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Yonchap, the Water offering:Everything You Need to Know

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Offering water is a long-standing custom that was passed down from our ancestors. In Vajrayana Buddhism, where making offerings and prostrations to the Three Jewels (Buddha, Dharma, and Sangha) is a foundational practice, the practice is especially significant. Yonchap, another name for offering water, is associated with the notion that one must make offerings of gifts and priceless objects. Water is an excellent offering for the Buddhas, Bodhisattvas, and other holy recipients because it is a valuable and necessary component of life and is readily available.

In this article, we will answer some essential questions about the offering of water to God, such as the importance of offering water, the best time to offer water, the reason behind offering water in seven bowls, the significance of offering water on a daily basis, and more.

What is the Importance of Offering Water?

Offering water is a way to accumulate good merits and purify defilement's. Water is one of the four elements of nature, and offering it to the Three Jewels is a way of showing generosity and reigning in our selfishness and greed. The message is that we should offer all of our offerings the way we would offer water. The water symbolizes the seven outer offerings and is believed to be a means to accumulate virtues within one's mind and purify defilement's.

From Which Direction Should We Offer Water, and What is the Best Time to Offer Water?

The direction from which we offer water depends on whether we are following the Father Tantra or the Mother Tantra. If we are following the Father Tantra, we offer water from the right to the left direction, and if we are following the Mother Tantra, we offer water from the left direction. The best time to offer water is at 5 or 6 in the morning, usually before we eat.

What is the Reason Behind Offering Water in Seven Bowls?

Each of the seven bowls used in offering water has a unique significance. The first bowl is for the Buddha to drink and cleanse his mouth or face. The second bowl is for the Buddha to wash his feet or take a bath, symbolizing the purification of our negative karma. The third bowl represents different types of flowers and symbolizes the beauty and flowering of enlightenment, signifying the opening of one's heart. The fourth bowl represents incense to produce a sweet-smelling aroma for the Buddha, symbolizing morality, ethics, and discipline. The fifth bowl comes with a source of light, usually a lamp, to illuminate darkness. The light symbolizes the dispelling of all darkness of the mind and ignorance. The sixth bowl is scented, symbolizing perseverance and joy, which is the heart of enlightenment. The seventh bowl is food, which is for the temporary relief from suffering that beings experience through hunger and starvation.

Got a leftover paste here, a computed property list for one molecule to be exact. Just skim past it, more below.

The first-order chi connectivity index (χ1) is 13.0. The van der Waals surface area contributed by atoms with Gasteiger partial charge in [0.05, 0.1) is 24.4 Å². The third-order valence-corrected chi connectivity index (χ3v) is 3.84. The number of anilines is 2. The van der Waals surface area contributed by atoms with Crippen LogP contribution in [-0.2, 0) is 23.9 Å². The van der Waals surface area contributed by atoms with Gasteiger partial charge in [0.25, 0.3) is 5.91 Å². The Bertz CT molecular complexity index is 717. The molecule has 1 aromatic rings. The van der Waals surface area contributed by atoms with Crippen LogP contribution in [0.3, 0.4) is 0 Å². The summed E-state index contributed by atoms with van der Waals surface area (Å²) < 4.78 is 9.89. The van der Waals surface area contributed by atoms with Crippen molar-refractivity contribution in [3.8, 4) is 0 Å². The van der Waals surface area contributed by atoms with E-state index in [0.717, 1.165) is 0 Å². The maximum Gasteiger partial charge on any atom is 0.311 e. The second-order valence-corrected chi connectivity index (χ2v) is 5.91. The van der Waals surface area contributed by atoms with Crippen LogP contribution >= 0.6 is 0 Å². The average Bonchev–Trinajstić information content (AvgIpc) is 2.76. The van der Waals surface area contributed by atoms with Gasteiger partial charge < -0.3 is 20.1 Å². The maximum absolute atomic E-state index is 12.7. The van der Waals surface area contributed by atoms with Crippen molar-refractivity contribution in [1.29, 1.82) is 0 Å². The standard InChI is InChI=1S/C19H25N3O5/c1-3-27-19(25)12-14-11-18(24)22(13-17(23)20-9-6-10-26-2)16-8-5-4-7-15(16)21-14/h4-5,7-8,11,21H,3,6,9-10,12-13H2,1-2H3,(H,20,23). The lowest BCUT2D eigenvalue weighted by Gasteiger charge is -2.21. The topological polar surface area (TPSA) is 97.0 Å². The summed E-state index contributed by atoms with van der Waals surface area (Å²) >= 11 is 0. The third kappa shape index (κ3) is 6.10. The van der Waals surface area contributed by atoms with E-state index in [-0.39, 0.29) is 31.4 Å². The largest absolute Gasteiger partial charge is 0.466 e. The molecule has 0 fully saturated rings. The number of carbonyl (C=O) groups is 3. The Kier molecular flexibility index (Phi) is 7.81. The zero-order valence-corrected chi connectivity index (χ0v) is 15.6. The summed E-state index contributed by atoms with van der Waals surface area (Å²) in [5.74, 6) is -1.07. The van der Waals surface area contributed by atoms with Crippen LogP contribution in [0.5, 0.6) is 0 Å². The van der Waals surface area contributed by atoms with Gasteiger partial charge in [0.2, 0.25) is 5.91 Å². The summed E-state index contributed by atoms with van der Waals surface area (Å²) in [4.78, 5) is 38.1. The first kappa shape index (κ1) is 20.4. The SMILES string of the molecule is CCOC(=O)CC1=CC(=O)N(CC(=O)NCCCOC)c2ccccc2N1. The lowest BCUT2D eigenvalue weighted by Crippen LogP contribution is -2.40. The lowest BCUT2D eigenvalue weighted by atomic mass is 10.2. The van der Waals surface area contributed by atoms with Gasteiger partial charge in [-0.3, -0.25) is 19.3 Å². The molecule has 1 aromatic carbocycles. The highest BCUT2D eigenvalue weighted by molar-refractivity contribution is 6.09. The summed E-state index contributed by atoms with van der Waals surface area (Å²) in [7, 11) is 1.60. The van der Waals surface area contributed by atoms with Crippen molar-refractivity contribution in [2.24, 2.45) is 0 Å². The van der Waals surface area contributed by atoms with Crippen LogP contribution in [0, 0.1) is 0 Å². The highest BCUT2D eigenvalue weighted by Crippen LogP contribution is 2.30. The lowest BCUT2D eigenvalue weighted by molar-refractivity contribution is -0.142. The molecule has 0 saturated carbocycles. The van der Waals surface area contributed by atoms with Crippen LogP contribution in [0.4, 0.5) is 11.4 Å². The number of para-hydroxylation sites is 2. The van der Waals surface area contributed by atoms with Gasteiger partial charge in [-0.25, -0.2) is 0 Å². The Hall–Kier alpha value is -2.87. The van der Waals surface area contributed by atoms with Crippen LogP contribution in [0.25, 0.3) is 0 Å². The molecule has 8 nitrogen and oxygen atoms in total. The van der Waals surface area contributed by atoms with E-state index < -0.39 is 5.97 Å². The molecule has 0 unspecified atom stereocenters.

What Does Water Symbolize, and What is the Significance of Offering Water on a Daily Basis?

Water symbolizes the seven outer offerings, and the significance of offering water on a daily basis is to accumulate good merits with heartfelt prayers for the sake of all motherly sentient beings and mainly to purify defilement's.

Why Should We Not Let the Bowls Be Empty, and Why Do We Have to Clean the Bowl Before Offering Water?

Not letting the bowls be empty is a symbol of bad omen, and we have to clean the bowl before offering water to ensure that the water is the freshest, cleanest, and purest water available.

Personal experience and message to the community

Offering water is an essential part of my daily practice. As a devout Buddhist, I believe in the importance of accumulating good merits and purifying defilement's through this practice. It has helped me to develop a sense of selflessness and generosity, which I try to apply in my everyday life.

To the community, I would like to pass on the message that offering water is not just a ritual, but a way of life. It is a practice that can help us develop positive qualities such as generosity, devotion, and selflessness. By making this offering, we are creating a positive karma that will benefit us and all sentient beings in the future.


The age-old tradition of offering water that has been passed down by our forebears and remains a crucial aspect of our daily routine. Through this offering, we express our reverence for the Three Jewels, accrue positive merits, and cleanse ourselves of negative karma and impurities. Despite its simplicity, this practice holds great potential in enabling us to cultivate positive virtues and draw us nearer to the path of enlightenment.

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